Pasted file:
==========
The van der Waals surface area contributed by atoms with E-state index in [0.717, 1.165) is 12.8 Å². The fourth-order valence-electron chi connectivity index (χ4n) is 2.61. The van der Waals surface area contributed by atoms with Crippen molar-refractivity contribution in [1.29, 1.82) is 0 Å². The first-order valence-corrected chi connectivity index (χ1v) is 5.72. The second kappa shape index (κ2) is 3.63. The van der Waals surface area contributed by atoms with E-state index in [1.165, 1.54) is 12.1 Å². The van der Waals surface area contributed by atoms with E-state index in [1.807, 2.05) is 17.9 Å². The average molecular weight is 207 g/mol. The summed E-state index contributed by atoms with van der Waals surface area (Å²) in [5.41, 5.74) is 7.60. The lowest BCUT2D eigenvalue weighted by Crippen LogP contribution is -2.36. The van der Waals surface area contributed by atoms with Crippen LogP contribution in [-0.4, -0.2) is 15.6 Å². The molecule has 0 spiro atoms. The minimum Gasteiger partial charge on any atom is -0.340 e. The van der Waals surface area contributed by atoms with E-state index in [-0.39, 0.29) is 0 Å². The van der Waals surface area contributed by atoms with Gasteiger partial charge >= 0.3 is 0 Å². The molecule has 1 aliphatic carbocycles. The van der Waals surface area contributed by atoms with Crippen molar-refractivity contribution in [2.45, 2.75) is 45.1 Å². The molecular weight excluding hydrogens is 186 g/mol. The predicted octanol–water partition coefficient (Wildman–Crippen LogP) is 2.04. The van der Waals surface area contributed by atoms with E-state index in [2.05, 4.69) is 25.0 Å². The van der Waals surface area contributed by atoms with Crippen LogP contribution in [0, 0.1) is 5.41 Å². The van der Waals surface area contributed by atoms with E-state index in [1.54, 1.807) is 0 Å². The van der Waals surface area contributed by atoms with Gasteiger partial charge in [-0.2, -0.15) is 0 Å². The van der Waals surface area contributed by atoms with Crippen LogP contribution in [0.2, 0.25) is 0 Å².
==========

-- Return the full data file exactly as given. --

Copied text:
The van der Waals surface area contributed by atoms with E-state index in [0.717, 1.165) is 12.8 Å². The fourth-order valence-electron chi connectivity index (χ4n) is 2.61. The van der Waals surface area contributed by atoms with Crippen molar-refractivity contribution in [1.29, 1.82) is 0 Å². The first-order valence-corrected chi connectivity index (χ1v) is 5.72. The second kappa shape index (κ2) is 3.63. The van der Waals surface area contributed by atoms with E-state index in [1.165, 1.54) is 12.1 Å². The van der Waals surface area contributed by atoms with E-state index in [1.807, 2.05) is 17.9 Å². The average molecular weight is 207 g/mol. The summed E-state index contributed by atoms with van der Waals surface area (Å²) in [5.41, 5.74) is 7.60. The lowest BCUT2D eigenvalue weighted by Crippen LogP contribution is -2.36. The van der Waals surface area contributed by atoms with Crippen LogP contribution in [-0.4, -0.2) is 15.6 Å². The molecule has 0 spiro atoms. The minimum Gasteiger partial charge on any atom is -0.340 e. The van der Waals surface area contributed by atoms with E-state index in [-0.39, 0.29) is 0 Å². The van der Waals surface area contributed by atoms with Gasteiger partial charge >= 0.3 is 0 Å². The molecule has 1 aliphatic carbocycles. The van der Waals surface area contributed by atoms with Crippen molar-refractivity contribution in [2.45, 2.75) is 45.1 Å². The molecular weight excluding hydrogens is 186 g/mol. The predicted octanol–water partition coefficient (Wildman–Crippen LogP) is 2.04. The van der Waals surface area contributed by atoms with E-state index in [2.05, 4.69) is 25.0 Å². The van der Waals surface area contributed by atoms with Crippen LogP contribution in [0, 0.1) is 5.41 Å². The van der Waals surface area contributed by atoms with E-state index in [1.54, 1.807) is 0 Å². The van der Waals surface area contributed by atoms with Gasteiger partial charge in [-0.2, -0.15) is 0 Å². The van der Waals surface area contributed by atoms with Crippen LogP contribution in [0.2, 0.25) is 0 Å².